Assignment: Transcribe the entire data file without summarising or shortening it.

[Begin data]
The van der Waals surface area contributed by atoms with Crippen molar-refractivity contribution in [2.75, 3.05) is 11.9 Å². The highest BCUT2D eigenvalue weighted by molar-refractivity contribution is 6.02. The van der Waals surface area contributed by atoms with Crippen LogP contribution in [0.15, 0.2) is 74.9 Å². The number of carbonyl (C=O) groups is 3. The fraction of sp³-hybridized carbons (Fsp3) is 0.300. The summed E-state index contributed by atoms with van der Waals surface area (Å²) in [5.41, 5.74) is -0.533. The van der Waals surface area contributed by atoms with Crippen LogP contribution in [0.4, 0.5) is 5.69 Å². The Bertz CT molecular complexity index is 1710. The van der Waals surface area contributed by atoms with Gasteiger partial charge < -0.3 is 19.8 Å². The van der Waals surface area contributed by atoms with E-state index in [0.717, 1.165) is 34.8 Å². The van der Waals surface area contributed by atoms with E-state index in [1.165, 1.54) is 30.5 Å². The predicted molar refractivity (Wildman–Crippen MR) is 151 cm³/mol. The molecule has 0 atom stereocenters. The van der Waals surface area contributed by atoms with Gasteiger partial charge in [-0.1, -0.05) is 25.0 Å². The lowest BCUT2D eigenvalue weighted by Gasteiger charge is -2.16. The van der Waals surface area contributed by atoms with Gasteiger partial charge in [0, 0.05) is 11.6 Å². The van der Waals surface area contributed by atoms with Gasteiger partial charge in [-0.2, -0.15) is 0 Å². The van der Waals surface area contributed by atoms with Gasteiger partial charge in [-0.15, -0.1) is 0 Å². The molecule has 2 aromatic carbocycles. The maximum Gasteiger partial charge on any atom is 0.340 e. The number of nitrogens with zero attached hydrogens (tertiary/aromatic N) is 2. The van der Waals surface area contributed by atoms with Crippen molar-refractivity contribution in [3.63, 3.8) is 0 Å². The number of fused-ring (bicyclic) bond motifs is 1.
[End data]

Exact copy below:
The van der Waals surface area contributed by atoms with Crippen molar-refractivity contribution in [2.75, 3.05) is 11.9 Å². The highest BCUT2D eigenvalue weighted by molar-refractivity contribution is 6.02. The van der Waals surface area contributed by atoms with Crippen LogP contribution in [0.15, 0.2) is 74.9 Å². The number of carbonyl (C=O) groups is 3. The fraction of sp³-hybridized carbons (Fsp3) is 0.300. The summed E-state index contributed by atoms with van der Waals surface area (Å²) in [5.41, 5.74) is -0.533. The van der Waals surface area contributed by atoms with Crippen LogP contribution in [0.4, 0.5) is 5.69 Å². The Bertz CT molecular complexity index is 1710. The van der Waals surface area contributed by atoms with Gasteiger partial charge < -0.3 is 19.8 Å². The van der Waals surface area contributed by atoms with E-state index in [0.717, 1.165) is 34.8 Å². The van der Waals surface area contributed by atoms with E-state index in [1.165, 1.54) is 30.5 Å². The predicted molar refractivity (Wildman–Crippen MR) is 151 cm³/mol. The molecule has 0 atom stereocenters. The van der Waals surface area contributed by atoms with Gasteiger partial charge in [-0.1, -0.05) is 25.0 Å². The lowest BCUT2D eigenvalue weighted by Gasteiger charge is -2.16. The van der Waals surface area contributed by atoms with Gasteiger partial charge in [0, 0.05) is 11.6 Å². The van der Waals surface area contributed by atoms with Gasteiger partial charge in [-0.2, -0.15) is 0 Å². The van der Waals surface area contributed by atoms with Gasteiger partial charge in [-0.15, -0.1) is 0 Å². The molecule has 2 aromatic carbocycles. The maximum Gasteiger partial charge on any atom is 0.340 e. The number of nitrogens with zero attached hydrogens (tertiary/aromatic N) is 2. The van der Waals surface area contributed by atoms with Crippen molar-refractivity contribution in [3.63, 3.8) is 0 Å². The number of fused-ring (bicyclic) bond motifs is 1.